Board Matters Quarterly, June 2014

FASB and IASB issue new revenue standard

Planning for the transition

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The Financial Accounting Standards Board (FASB) and the International Accounting Standards Board (IASB) (collectively, the Boards) recently issued a long-awaited standard that will replace virtually all revenue recognition guidance in US GAAP and IFRS. Now is the time to begin planning for a smooth transition to the new model.

The new standard will supersede nearly all industry-specific and transaction-specific standards and interpretive guidance. Most companies will be affected in some manner. The new standard is effective for calendar year-end public entities for the first time in the first quarter of 2017, but companies may need to start tracking revenue under the new standard as early as 2015.

Companies should begin preparing now because the standard will likely affect their financial statements, business processes and personnel, and internal control over financial reporting. While some companies will be able to implement the new standard with minimal effort, others may find implementation to be a significant undertaking.

Companies with more work in front of them will need to move at a faster pace and may need to consider adding resources. An early assessment is key to managing implementation. Companies should begin taking a measured and thoughtful approach in preparing for adoption now because this may help keep costs down and ensure a successful implementation.

Overview of the new standard

The standard’s core principle is that a company will recognize revenue when it transfers goods or services to customers at an amount that reflects the consideration to which the company expects to be entitled to in exchange for those goods or services. In doing so, companies will need to make more estimates and use more judgment than under current US GAAP. These judgments may include identifying performance obligations in the contract, estimating the amount of variable consideration to include in the transaction price and allocating the transaction price to each separate performance obligation.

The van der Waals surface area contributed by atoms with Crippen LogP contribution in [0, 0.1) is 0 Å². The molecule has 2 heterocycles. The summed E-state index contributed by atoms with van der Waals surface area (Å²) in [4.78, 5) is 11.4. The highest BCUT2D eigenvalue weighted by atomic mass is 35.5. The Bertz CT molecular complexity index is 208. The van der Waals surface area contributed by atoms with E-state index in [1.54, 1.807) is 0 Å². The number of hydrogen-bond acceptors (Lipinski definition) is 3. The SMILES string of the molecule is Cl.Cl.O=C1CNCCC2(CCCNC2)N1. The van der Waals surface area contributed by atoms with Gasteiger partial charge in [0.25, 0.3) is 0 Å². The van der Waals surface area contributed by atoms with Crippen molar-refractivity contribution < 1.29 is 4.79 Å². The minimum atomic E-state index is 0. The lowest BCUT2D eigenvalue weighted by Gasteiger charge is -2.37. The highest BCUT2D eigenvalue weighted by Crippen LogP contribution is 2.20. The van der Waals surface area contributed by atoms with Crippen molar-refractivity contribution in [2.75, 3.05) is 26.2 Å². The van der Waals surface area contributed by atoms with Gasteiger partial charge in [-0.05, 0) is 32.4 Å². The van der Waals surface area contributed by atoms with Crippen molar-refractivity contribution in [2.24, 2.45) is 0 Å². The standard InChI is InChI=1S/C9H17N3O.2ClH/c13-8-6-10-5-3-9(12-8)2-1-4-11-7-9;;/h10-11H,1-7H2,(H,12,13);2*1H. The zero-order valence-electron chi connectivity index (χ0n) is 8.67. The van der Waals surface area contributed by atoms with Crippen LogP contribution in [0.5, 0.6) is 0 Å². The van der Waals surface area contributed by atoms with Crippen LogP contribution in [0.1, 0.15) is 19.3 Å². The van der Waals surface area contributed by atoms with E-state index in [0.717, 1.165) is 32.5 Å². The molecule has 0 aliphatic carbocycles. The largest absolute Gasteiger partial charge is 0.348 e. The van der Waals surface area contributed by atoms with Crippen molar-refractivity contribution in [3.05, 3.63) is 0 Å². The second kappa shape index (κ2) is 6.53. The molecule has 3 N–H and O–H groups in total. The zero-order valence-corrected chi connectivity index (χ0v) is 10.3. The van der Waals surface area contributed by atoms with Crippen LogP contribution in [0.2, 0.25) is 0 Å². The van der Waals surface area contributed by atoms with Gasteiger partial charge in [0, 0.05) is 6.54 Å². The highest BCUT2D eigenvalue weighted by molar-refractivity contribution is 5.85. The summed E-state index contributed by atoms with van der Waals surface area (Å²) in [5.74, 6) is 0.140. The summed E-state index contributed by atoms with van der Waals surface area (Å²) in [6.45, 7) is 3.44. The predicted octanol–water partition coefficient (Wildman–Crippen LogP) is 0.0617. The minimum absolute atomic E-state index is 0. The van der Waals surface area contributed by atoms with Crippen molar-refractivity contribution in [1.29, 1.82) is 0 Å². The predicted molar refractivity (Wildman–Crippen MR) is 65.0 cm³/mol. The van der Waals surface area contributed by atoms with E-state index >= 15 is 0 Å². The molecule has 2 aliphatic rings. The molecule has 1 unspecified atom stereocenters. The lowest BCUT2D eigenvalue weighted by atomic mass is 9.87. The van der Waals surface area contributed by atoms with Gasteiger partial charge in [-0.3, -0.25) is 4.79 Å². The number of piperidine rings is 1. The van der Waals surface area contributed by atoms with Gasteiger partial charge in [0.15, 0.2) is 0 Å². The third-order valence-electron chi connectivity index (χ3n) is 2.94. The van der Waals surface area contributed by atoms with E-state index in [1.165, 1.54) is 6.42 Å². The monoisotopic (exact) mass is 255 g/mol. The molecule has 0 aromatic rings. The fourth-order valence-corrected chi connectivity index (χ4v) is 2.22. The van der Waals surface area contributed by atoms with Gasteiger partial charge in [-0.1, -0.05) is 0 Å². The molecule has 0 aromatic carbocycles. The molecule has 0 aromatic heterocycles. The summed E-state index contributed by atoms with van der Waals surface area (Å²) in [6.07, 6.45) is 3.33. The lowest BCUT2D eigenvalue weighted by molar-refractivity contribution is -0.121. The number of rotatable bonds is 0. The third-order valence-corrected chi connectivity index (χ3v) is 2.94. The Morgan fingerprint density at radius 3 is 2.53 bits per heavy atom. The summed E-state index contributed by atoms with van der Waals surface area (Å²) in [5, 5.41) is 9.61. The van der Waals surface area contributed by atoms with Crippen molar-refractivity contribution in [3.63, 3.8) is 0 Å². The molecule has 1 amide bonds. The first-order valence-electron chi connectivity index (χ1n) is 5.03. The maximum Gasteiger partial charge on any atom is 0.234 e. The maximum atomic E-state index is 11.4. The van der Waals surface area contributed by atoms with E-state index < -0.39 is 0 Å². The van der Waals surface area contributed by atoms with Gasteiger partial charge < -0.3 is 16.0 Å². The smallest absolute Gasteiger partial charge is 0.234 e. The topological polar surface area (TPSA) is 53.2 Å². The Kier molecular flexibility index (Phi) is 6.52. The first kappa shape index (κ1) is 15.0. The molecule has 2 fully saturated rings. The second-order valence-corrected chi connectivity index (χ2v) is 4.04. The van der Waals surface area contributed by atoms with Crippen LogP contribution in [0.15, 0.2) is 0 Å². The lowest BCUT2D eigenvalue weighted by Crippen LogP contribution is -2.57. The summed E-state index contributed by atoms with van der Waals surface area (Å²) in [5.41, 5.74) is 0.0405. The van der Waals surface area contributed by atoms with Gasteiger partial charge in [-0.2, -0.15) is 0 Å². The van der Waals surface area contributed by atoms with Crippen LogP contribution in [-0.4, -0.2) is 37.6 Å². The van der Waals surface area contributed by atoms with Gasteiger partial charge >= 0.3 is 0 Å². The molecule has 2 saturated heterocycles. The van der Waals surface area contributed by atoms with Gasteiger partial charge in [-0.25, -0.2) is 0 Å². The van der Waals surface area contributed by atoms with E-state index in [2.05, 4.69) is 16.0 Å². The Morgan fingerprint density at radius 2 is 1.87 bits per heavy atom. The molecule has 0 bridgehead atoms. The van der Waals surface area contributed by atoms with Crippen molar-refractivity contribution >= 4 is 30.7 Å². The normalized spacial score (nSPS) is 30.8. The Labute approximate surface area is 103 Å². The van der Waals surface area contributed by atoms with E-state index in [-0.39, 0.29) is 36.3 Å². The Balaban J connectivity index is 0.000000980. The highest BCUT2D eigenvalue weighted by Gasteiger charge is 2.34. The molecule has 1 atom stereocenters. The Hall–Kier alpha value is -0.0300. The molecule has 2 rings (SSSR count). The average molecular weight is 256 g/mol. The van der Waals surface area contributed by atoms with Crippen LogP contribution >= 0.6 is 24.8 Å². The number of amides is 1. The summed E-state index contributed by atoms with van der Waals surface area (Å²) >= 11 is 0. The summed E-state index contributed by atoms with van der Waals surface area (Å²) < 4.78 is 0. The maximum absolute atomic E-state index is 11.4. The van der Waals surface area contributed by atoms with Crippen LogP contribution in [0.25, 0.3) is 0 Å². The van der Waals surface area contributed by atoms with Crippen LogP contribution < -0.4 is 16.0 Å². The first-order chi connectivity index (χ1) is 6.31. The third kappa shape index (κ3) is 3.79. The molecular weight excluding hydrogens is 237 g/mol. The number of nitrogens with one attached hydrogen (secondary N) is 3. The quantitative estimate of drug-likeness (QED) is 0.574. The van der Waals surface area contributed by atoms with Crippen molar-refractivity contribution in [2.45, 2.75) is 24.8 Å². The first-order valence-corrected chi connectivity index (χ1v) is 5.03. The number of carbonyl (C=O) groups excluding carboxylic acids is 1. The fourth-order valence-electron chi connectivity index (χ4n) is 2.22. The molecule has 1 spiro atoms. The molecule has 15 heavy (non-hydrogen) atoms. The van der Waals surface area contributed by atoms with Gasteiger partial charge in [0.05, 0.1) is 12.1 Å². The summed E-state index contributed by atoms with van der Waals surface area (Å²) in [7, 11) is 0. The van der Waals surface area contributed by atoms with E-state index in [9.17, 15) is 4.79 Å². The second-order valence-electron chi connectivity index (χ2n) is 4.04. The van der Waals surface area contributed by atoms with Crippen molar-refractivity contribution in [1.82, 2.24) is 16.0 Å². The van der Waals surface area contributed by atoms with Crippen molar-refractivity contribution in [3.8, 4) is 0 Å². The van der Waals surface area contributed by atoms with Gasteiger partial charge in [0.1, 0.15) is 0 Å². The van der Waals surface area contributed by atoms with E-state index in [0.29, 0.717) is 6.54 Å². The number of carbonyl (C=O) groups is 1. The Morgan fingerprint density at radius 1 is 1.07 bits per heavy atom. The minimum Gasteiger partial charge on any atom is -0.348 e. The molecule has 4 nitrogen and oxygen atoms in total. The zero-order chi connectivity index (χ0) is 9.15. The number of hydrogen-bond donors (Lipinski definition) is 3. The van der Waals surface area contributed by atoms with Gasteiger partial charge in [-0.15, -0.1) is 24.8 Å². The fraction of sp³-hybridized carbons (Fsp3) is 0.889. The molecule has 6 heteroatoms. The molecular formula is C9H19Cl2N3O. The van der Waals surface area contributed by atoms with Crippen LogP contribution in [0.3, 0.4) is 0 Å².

With over two years until the effective date, it may appear that companies have ample time to prepare. However, the potential changes to revenue recognition and related policies, procedures and business practices for some companies may be significant, so it is important for companies to get started immediately. Here’s what boards need to be aware of as companies begin to implement the standard.

Transition method and disclosures

The new standard allows for either “full retrospective” adoption, meaning the standard is applied to all of the periods presented, or “modified retrospective” adoption, under which the standard is applied only to the most current period presented in the financial statements.

A decision about which method to use will affect a company’s implementation plans.

Once they choose a transition method, public business entities will need to disclose it in registration statements and reports they file with the SEC. In addition, SEC Staff Accounting Bulletin (SAB) Topic 11.M requires companies to disclose in management’s discussion and analysis (MD&A) and the financial statements the potential effects of recently issued accounting standards, to the extent those effects are known. Calendar year-end public business entities will have to provide these disclosures for the quarter ending 30 June 2014.

The new standard also requires significantly more interim and annual disclosures. Companies should carefully consider whether they have the information needed to satisfy the new requirements or whether new processes and controls must be implemented to gather the information and ensure its accuracy.

Implementation considerations